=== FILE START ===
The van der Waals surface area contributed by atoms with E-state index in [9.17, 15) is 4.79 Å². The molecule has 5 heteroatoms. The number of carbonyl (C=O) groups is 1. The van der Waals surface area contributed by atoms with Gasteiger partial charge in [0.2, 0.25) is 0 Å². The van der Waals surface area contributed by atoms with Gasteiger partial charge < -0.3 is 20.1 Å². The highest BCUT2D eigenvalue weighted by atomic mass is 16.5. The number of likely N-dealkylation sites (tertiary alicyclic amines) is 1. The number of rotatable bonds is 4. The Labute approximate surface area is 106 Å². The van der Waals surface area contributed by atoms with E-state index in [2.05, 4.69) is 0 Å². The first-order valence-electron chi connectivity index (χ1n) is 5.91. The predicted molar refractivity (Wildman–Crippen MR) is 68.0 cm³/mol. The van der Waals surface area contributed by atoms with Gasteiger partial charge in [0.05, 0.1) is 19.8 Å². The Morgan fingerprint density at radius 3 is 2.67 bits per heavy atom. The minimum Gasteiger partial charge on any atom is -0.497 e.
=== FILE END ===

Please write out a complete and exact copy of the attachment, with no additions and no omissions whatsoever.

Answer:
The van der Waals surface area contributed by atoms with E-state index in [9.17, 15) is 4.79 Å². The molecule has 5 heteroatoms. The number of carbonyl (C=O) groups is 1. The van der Waals surface area contributed by atoms with Gasteiger partial charge in [0.2, 0.25) is 0 Å². The van der Waals surface area contributed by atoms with Gasteiger partial charge < -0.3 is 20.1 Å². The highest BCUT2D eigenvalue weighted by atomic mass is 16.5. The number of likely N-dealkylation sites (tertiary alicyclic amines) is 1. The number of rotatable bonds is 4. The Labute approximate surface area is 106 Å². The van der Waals surface area contributed by atoms with E-state index in [2.05, 4.69) is 0 Å². The first-order valence-electron chi connectivity index (χ1n) is 5.91. The predicted molar refractivity (Wildman–Crippen MR) is 68.0 cm³/mol. The van der Waals surface area contributed by atoms with Gasteiger partial charge in [0.05, 0.1) is 19.8 Å². The Morgan fingerprint density at radius 3 is 2.67 bits per heavy atom. The minimum Gasteiger partial charge on any atom is -0.497 e.